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Spring & Shrinkage
by Bruce Fisher
The season of renewal and foolish promises
Spring is coming, so life is good. The spring uptick in local real estate sales suggests that economic recovery is budding up almost as vigorously as the daffodil and tulip bulbs we planted last autumn. In some Buffalo neighborhoods, especially those where houses cost less than $200,000, there’s hot action. Fixer-upper West Side houses are selling to urban pioneers in the area around the nationally televised Massachusetts Avenue project, though there’s a growing glut of inventory in the first-ring suburbs that is keeping prices there down. Aging boomers who are now empty-nesters are trickling into downtown condos and lofts. Grant Street businesses are edging into long-vacant storefronts. Weekday crowds at the Broadway Market (albeit Easter week) have been healthy.
Recovery? Maybe. Just don’t expect these positive developments to change the Census numbers. Buffalo, the Buffalo-Niagara metro area, and Upstate New York in general will continue to lose population for the next decade, or perhaps the next two decades—which may explain why Albany will continue to focus on Downstate rather than on where we live.
Here are the numbers:
Erie County had about 950,000 residents in 2000. The just-published Census estimates that Erie County’s population dropped to 909,000 in 2009. (Rochester’s Monroe County dropped from 739,000 to 734, 000.) The Buffalo-Niagara metro area went from 1.17 million to 1.12 million, dropping by 46,000 souls. The Rochester, Syracuse, and Binghamton metros lost population, too; the only Upstate metro that gained was Albany, principally because of growth in Saratoga.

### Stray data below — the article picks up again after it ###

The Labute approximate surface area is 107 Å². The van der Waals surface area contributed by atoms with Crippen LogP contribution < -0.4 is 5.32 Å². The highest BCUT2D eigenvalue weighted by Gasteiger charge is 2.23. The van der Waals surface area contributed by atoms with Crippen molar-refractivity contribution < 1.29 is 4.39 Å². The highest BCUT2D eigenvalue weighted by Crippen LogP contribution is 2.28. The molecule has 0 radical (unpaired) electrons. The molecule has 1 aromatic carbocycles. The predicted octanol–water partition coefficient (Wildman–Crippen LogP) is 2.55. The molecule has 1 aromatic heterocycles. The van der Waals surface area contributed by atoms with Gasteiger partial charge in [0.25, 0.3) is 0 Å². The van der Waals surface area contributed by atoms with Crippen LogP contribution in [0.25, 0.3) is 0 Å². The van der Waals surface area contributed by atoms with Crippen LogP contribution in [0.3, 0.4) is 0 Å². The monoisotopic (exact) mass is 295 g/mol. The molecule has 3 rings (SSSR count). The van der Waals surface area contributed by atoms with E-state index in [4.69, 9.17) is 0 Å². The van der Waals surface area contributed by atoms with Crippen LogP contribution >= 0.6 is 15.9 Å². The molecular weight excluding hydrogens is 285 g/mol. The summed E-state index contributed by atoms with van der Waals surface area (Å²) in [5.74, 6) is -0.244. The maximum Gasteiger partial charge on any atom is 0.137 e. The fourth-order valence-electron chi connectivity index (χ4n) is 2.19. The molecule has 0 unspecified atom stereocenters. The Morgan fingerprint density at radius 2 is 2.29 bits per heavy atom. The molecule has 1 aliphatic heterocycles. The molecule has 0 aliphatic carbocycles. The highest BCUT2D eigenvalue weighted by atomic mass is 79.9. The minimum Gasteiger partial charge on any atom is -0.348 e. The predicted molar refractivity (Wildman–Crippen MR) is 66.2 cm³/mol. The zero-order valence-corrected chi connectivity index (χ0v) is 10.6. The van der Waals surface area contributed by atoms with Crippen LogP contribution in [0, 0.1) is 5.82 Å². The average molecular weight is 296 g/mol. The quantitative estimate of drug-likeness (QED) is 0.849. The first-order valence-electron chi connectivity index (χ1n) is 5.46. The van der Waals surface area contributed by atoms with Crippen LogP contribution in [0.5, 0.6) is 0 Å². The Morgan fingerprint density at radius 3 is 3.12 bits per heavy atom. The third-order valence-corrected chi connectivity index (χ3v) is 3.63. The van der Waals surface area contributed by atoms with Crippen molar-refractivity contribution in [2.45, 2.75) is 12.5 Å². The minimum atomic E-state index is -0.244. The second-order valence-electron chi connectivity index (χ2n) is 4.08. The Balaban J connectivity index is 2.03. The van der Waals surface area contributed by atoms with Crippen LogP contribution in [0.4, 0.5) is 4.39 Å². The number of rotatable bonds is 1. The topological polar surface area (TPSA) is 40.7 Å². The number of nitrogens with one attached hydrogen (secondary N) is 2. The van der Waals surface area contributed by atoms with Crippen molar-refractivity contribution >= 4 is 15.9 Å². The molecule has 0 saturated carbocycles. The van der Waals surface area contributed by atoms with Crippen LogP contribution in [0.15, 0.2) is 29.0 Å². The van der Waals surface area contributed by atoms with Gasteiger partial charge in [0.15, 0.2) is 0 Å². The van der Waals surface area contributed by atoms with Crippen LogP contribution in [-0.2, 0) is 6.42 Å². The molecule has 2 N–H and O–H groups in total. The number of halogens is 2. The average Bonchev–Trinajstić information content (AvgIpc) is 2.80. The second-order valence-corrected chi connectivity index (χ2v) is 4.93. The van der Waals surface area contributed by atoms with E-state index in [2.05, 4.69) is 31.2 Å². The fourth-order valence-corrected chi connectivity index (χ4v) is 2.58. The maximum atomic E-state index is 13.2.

Cornell University’s demographers project that by 2020, Erie County will shrink to 850,000 and that by 2030, when the youngest Baby Boomers will be 70, Erie County will shrink to 800,000. Include Niagara County, and the metro area in 2030 will be under 1 million for the first time in 40 years. Rochester, Syracuse, and the rest of Upstate New York (except Albany) is trending the same way.
Meanwhile, there is another set of new Census estimates, with an entirely different set of projections from Cornell demographers. It’s the list of the 100 fastest-growing counties in America. Featured on that list are most of the counties of Downstate New York. Westchester County, just northward up the Hudson River from New York City, has grown from 923,000 to 956,000 since 2000. Democrat-turned-Republican Steve Levy’s Suffolk County on Long Island has grown from 1.4 million to 1.5 million in 10 years. New York City itself has grown, with Brooklyn adding 100,000 people, Manhattan up 90,000, Bronx up 60,000, and Queens up 10,000. In the next 20 years, as Upstate shrinks, the New York metro area is expected to grow tremendously, by as many as two million people.
In other words, unless something dramatic happens to change trends, our community will shrink relative to the rest of New York State.
Projects and renewal
What’s the “something dramatic” that could happen here? Could it be a change in our entrepreneurial culture? A new report by the Citizens Budget Commission in New York City mines a bunch of sources to show that, strangely, New York State doesn’t benefit much from all that venture capital that comes from Wall Street. Pennsylvania and Ohio do a heck of a lot more in investing private and public money in startups, especially the high-growth, high-paying startups that attract and keep the best and brightest university grads.
Will the transformative dramatic input be our arts and culture scene? More on that in a moment. For our size, this community does a whole lot already.
Surprisingly, in this season of renewal, our most widely-promoted and financially articulate community representatives find themselves pitching our strapped New York State government for their favorite publicly funded projects. Here’s a short list:
• Canal Side. The website for the Erie Canal Harbor project asserts that the more than $300 million in public and private money will result in Buffalo’s next “great place.” Local developer Mark Goldman has questioned how this shrinking community can afford to retain its existing commercial strips and also support a new place for the planned “restaurants, entertainment venues, retail outlets, cultural attractions, [and] public spaces.” Thanks to the New York State Power authority relicensing agreement, most of the public money for this project is in place already.